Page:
“This was not the plan; it was not supposed to be like this” my dad said when he went into hospital on 3 February. He loved the life that he had with my mum in France, but despite fighting complication after complication following a supposedly routine operation to remove a tumour from his colon, he died at 3.10am on Monday, 21 April, 2008.
Last week, the plan was that he could possibly go home this week, so I’d travelled out on Saturday, not expecting to be told there was no hope. His death was our private tragedy, as mum and I spent the last precious hours, playing special songs, and just giving my dad every last ounce of love. In return, he did his best to keep his heart beating until he simply couldn’t suck any more life into his lungs.
It is an honour to share someone’s final moments – and the nurses bestowed respect and dignity. They deal with such private tragedies every day – on Saturday a young couple had lost their baby at the 6th month of pregnancy and been told they could not have more children. Another heart-breaking life story. My mum and the baby’s father had held each other and cried together.
You won’t read about our stories in the news – my dad was not famous, did not make history, was not involved in a public tragedy worthy of reporting. There’s no press release, no questions to answer – except the biggest of all – why?
But there are many people who have wept since hearing that Richard Liddiment has died. The church bells are ringing in Roquefeuil, the tiny village where my parents have lived for the last six years. This is a French honour, for a true English gentleman. The villagers asked if they could start a book to pay their respects, and within minutes, so many had expressed their sorrow. They did not share a common language, but my parents were taken to heart.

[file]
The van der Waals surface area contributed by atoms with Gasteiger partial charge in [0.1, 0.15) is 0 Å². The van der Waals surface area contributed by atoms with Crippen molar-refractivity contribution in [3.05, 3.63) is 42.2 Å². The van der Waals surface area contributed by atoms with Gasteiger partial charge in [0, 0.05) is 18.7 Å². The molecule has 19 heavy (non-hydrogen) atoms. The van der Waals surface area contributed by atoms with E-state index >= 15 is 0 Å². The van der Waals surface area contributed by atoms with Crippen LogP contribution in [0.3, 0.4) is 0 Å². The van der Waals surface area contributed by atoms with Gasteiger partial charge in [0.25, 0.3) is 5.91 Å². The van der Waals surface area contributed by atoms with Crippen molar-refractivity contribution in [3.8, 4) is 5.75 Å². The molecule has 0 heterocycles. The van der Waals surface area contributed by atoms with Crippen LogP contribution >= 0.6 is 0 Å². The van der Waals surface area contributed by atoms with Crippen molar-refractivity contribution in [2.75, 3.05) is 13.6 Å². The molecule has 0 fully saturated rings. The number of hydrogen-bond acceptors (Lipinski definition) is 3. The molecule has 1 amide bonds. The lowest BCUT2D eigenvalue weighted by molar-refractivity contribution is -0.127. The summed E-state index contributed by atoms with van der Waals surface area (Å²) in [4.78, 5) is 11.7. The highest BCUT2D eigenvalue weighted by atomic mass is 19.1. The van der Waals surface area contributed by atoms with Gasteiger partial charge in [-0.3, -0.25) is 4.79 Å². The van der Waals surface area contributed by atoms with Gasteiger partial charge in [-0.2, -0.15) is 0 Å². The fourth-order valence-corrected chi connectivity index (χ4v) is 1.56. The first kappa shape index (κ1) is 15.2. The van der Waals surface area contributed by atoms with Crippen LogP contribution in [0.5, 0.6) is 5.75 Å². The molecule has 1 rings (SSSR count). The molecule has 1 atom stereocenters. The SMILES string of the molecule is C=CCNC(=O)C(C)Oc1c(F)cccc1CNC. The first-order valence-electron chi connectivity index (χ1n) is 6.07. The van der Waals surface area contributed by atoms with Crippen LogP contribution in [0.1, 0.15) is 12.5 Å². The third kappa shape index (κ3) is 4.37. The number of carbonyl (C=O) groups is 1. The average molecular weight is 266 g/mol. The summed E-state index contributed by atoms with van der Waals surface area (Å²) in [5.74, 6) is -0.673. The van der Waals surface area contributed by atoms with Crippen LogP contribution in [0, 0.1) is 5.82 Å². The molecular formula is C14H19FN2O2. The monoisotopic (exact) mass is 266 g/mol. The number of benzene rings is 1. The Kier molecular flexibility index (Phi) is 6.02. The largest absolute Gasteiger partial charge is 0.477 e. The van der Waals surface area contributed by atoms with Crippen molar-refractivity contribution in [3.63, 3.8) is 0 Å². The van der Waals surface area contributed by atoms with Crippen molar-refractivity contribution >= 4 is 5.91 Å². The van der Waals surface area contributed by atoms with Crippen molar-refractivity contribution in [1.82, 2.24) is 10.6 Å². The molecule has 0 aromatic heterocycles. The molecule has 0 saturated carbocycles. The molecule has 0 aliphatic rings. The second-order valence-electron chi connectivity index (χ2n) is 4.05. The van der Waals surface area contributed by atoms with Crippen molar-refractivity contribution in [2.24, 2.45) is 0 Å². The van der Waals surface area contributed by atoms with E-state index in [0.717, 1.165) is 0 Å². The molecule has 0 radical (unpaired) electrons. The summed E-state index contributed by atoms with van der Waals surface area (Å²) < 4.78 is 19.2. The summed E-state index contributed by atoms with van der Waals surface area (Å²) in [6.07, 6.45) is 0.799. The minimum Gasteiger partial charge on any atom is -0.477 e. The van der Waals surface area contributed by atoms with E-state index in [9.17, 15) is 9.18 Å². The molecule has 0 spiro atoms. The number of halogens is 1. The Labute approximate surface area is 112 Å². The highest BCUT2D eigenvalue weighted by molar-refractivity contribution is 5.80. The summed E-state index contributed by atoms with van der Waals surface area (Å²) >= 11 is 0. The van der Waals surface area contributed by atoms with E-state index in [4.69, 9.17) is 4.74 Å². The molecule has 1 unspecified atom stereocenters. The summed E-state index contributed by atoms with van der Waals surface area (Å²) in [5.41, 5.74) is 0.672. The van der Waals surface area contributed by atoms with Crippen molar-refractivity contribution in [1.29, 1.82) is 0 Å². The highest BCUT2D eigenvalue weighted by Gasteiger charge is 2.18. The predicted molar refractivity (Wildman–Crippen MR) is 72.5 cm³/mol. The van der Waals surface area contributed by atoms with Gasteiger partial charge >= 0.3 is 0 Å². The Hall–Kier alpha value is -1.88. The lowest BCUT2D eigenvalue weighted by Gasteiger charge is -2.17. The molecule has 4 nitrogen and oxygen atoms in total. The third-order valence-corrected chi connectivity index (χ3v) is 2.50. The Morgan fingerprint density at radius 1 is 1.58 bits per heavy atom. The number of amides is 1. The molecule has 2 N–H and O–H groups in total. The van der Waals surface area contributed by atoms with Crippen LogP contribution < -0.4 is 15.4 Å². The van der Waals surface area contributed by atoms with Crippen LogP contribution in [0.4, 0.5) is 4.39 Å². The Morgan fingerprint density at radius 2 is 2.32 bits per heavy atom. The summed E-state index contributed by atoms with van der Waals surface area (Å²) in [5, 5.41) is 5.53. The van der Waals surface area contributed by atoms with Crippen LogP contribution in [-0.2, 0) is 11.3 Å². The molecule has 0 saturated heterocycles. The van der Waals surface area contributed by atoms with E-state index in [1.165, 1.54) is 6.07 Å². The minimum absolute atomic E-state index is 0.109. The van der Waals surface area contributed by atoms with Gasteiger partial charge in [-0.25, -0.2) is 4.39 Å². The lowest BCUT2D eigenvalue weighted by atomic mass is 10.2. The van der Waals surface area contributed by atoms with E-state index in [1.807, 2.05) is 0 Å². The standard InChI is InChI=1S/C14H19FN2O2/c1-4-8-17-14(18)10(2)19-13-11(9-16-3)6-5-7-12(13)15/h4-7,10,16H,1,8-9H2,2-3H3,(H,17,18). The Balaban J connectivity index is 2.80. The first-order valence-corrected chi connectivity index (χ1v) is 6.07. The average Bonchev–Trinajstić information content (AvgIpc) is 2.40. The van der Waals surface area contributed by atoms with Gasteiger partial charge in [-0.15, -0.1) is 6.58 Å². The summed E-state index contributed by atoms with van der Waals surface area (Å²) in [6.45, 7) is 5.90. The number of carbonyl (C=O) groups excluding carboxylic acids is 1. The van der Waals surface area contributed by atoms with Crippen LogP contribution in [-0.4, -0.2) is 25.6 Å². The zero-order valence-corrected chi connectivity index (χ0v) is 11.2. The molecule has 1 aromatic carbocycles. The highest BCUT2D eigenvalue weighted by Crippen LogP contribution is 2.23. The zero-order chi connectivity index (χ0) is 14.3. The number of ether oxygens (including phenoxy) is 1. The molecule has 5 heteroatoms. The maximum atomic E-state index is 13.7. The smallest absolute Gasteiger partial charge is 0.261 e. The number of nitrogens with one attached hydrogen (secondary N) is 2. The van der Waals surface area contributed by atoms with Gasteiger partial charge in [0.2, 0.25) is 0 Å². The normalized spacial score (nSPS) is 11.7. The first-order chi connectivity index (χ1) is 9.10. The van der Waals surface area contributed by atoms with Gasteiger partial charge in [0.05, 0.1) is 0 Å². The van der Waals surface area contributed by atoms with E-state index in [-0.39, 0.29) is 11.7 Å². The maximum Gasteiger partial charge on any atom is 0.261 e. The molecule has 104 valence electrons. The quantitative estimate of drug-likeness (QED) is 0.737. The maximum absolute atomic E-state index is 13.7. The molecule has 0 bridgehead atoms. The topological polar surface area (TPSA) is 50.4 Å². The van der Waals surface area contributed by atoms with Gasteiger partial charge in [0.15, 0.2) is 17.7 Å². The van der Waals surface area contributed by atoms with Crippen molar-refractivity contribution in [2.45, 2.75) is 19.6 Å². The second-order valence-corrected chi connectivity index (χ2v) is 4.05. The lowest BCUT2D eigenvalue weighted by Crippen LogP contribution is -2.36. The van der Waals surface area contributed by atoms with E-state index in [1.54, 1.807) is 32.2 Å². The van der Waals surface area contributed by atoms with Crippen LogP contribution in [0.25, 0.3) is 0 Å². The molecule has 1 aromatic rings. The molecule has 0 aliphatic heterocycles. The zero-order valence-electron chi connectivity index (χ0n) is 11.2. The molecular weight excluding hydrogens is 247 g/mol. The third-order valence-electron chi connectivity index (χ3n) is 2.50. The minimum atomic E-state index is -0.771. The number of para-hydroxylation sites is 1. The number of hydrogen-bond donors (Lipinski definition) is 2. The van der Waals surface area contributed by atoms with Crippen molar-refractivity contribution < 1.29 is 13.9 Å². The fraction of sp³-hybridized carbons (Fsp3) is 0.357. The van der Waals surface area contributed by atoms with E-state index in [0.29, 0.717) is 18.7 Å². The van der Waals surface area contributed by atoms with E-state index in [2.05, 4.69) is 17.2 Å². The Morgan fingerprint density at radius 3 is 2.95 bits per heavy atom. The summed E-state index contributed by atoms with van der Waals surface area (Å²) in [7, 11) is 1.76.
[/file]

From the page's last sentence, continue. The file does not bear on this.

My dad was a quiet man, a kind man. A man who has passed with a light soul – because he has left so many people with a good feeling when they think of him. Many happy memories and laughter.
My parents had been together since they were fifteen, over fifty years ago. We had a perfect childhood and were so loved. We wanted to be like him, my brother and I. And, we were not alone in looking up to him, idolising him – I can see him also in Winston and Rick. Young men who will carry forward a legacy of my father.
Everywhere I look, I feel my dad’s presence – in the millions of little things he did for me, in my manner, my skills, my outlook on life. These are ripples in the pond of life.
When we left the hospital, nurses cried and hugged my mum as if their own father had died. They had seen how much he was loved and how he fought so hard to live – they came to love him too.
I’ll miss him so much – je suis désolé